During evolution, nature awarded a human-being with a unique ability to enjoy practically anything. Love, food, communication with your own kind trigger special hormones that make us happy. The human body is packed with mini-laboratories that produce serotonin, endorphins, dopamine, and oxytocin.
Say, you bumped into a good friend you haven’t seen for ages. You’ve got a shot of endorphins. A baby is chirping easily some sweet little things during dinner? Enjoy your portion of oxytocin. You’ve just tasted a piece of chocolate cheesecake in a new cafe? It is seasoned with serotonin. Do you have one jumping-in-a-sack race at your corporate party? Here is a cup of dopamine.
But there is a fly in the ointment, of course. Free access to these legal “drugs”, produced by our body, sometimes leads to severe abuse and can be damaging both physically and psychologically. For instance, most of the serotonin, responsible for emotions, is produced in the stomach when we are eating something tasty or enjoy sunbathing. The lack of this hormone can lead to depression.
This is how the brilliant nature wanted to teach us to eat healthy food and get out into the open air for a vitamin D portion we need. It couldn’t dream that one day, a human-being would invent high-calorie cakes and fast food with trans fats. If our internal breakers are out of order, we know no limit in consuming sweet and fatty food, to stuff ourselves with ice cream to forget our problems. Mother Nature had no idea we would reject vegetables which natural taste pales against a piece of brownie or French fries.
This is why you need to go to the karaoke club right away!
Dopamine addiction can be even riskier. Dopamine is not just a “happy hormone” but also an “endorsement hormone” for our actions. It is a reward for effort and risk. You win a card game – you “endorsed” your victory with dopamine. Besides, this hormone leads to far more serious addictions, related to gambling and computer games. When mixed with adrenaline, dopamine may even push you to harmful or life-threatening actions.
For instance, the death toll of BASE jumping, an extreme sport of jumping with a special parachute from the roofs or antennas, reached 400 people within four decades. It is a very dangerous activity, however, it rewards those who practice it handsomely with dopamine. So, year in and year out, it gains more and more disciples who seek as high a peak as they can find.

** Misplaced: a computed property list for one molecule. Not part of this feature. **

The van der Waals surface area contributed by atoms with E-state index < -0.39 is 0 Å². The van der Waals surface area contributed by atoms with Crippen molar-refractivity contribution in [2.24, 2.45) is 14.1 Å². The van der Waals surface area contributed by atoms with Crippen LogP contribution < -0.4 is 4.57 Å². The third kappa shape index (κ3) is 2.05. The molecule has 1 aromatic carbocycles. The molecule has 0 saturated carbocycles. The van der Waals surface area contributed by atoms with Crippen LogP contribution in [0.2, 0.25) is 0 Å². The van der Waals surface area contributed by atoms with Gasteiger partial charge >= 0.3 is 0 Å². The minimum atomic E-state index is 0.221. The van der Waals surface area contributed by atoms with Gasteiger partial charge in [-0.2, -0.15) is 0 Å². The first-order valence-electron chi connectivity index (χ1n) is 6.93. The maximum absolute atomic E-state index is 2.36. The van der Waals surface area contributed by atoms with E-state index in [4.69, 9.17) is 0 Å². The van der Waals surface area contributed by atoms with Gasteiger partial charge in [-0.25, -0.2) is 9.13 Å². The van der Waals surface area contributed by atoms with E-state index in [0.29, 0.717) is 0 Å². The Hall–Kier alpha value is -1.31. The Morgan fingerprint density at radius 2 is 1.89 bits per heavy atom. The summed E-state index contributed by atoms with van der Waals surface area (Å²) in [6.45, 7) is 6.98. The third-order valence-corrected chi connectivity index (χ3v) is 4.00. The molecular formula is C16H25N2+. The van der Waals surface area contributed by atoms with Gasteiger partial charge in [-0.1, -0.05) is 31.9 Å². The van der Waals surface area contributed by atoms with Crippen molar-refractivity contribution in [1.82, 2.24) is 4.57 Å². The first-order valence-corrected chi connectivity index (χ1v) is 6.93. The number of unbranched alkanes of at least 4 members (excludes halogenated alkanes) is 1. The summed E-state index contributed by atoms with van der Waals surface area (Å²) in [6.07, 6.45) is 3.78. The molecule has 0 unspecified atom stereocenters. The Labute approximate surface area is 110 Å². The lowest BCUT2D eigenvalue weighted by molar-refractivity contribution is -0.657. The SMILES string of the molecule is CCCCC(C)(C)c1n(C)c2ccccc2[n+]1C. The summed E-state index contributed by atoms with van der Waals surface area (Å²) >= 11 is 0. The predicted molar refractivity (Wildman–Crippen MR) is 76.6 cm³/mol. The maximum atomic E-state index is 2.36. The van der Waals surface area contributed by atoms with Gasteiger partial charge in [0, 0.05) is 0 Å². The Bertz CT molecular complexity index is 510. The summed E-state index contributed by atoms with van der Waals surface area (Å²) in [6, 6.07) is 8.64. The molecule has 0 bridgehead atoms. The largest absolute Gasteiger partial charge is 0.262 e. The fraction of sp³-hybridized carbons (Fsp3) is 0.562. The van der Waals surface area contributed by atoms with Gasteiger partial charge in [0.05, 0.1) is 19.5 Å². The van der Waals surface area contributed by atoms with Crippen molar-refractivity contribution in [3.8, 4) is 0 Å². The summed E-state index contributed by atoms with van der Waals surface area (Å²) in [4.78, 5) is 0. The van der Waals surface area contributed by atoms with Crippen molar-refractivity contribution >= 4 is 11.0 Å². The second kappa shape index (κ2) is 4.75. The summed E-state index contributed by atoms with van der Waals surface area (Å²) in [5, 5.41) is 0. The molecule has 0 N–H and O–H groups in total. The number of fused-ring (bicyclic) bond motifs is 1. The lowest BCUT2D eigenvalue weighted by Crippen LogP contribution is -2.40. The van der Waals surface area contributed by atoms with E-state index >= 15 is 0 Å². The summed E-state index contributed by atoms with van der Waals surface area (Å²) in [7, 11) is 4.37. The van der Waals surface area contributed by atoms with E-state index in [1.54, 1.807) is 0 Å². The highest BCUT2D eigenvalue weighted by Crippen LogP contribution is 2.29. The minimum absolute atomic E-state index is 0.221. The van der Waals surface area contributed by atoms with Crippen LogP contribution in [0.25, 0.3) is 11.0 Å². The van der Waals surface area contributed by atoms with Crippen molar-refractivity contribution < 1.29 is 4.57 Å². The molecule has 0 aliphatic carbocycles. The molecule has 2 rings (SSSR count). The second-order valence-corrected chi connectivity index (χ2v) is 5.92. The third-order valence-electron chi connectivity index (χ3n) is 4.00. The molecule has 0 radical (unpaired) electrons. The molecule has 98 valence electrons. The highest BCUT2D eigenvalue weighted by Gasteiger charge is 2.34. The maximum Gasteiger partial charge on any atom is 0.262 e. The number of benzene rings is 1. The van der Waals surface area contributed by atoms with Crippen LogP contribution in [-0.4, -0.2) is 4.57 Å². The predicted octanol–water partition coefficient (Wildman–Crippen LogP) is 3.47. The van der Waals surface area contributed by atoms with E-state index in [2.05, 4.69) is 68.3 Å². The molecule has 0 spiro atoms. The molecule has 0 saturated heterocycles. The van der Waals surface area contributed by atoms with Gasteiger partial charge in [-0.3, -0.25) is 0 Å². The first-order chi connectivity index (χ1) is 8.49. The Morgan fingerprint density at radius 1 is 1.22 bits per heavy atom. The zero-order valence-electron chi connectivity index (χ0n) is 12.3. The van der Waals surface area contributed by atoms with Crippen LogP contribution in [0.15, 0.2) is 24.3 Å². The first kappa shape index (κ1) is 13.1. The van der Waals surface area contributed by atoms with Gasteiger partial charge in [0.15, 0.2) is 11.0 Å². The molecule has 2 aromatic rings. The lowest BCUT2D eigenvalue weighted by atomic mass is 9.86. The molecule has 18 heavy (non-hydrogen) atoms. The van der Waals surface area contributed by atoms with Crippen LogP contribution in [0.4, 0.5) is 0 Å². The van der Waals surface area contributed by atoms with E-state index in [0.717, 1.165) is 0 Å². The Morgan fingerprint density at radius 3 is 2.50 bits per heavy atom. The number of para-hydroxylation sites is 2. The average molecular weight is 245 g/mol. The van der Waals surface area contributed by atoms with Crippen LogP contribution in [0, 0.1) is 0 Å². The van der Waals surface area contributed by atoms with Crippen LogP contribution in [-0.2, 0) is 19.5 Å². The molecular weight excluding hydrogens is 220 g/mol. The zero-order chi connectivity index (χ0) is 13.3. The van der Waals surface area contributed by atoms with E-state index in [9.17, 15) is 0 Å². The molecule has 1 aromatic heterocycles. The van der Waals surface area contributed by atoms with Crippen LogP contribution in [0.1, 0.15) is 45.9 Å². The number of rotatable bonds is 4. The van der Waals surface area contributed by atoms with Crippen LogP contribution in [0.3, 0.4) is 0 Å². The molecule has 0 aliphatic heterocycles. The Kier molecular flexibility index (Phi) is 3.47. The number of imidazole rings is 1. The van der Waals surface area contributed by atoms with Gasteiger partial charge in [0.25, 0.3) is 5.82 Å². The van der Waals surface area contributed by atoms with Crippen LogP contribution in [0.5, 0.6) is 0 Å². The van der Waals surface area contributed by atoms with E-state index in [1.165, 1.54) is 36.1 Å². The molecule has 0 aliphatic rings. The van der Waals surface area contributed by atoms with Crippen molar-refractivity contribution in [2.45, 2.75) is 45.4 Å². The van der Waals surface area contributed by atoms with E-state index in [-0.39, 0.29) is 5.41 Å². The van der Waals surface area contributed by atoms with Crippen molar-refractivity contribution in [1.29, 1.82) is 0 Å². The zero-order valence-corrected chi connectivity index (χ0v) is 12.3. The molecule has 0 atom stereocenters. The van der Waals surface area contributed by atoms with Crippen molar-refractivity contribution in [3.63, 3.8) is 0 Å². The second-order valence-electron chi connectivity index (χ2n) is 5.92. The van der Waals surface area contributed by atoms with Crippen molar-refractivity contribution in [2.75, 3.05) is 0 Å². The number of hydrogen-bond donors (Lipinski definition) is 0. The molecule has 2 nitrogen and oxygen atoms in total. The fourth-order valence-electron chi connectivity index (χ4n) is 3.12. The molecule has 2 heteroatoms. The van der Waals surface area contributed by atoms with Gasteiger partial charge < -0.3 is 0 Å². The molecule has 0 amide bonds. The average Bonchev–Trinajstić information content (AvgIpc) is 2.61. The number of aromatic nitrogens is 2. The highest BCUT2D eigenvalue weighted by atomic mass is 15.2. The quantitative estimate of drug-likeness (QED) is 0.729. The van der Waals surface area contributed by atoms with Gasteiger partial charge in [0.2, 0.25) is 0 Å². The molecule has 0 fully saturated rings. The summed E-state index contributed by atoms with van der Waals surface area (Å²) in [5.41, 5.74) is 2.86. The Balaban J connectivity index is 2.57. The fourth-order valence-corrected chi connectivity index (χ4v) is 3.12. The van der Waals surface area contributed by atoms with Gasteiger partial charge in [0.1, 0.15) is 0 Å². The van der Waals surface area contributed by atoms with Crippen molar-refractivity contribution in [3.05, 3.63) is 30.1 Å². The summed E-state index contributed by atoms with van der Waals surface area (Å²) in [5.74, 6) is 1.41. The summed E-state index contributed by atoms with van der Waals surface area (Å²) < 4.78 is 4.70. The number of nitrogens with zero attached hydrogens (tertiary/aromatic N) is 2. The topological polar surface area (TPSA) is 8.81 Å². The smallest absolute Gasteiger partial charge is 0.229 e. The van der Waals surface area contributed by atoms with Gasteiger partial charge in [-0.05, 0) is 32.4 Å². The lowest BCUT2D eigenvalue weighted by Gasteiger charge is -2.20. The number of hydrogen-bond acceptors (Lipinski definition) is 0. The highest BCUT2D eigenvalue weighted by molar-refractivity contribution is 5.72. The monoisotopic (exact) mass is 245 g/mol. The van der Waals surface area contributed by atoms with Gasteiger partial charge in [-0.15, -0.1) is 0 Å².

There are so many different joys in this world but very few of them available at any age and any level of training – very few ones that wouldn’t ask for considerable investments or be safe even if “abused”. According to some psychologists, shopping, everyone’s new favorite activity, is good for stress relief. However, it is limited to the sum in your wallet and has a potential danger of mental disorders, such as compulsive shopping. Let alone consumerism – one of the reasons for nowadays ecological disasters.
To sum it up, the choice of what to enjoy in the modern world is the search for the balance between something useful and harmful, between desire and punishment. For instance, to eat a creamy cake with a friend late at night, but exhaust yourself during cardio exercising the next morning as you have to make it up for the extra carbs you consumed.
But are there pleasures that have no negative effects? Something that emerged at the dawn of civilization and was developing together with it? For example, communication with one another. Have you ever thought of the extent to which our society is built around communication? Eye-to-eye business negotiations, long telephones talks between sweethearts, conversations with a therapist which bring relief and help to heal.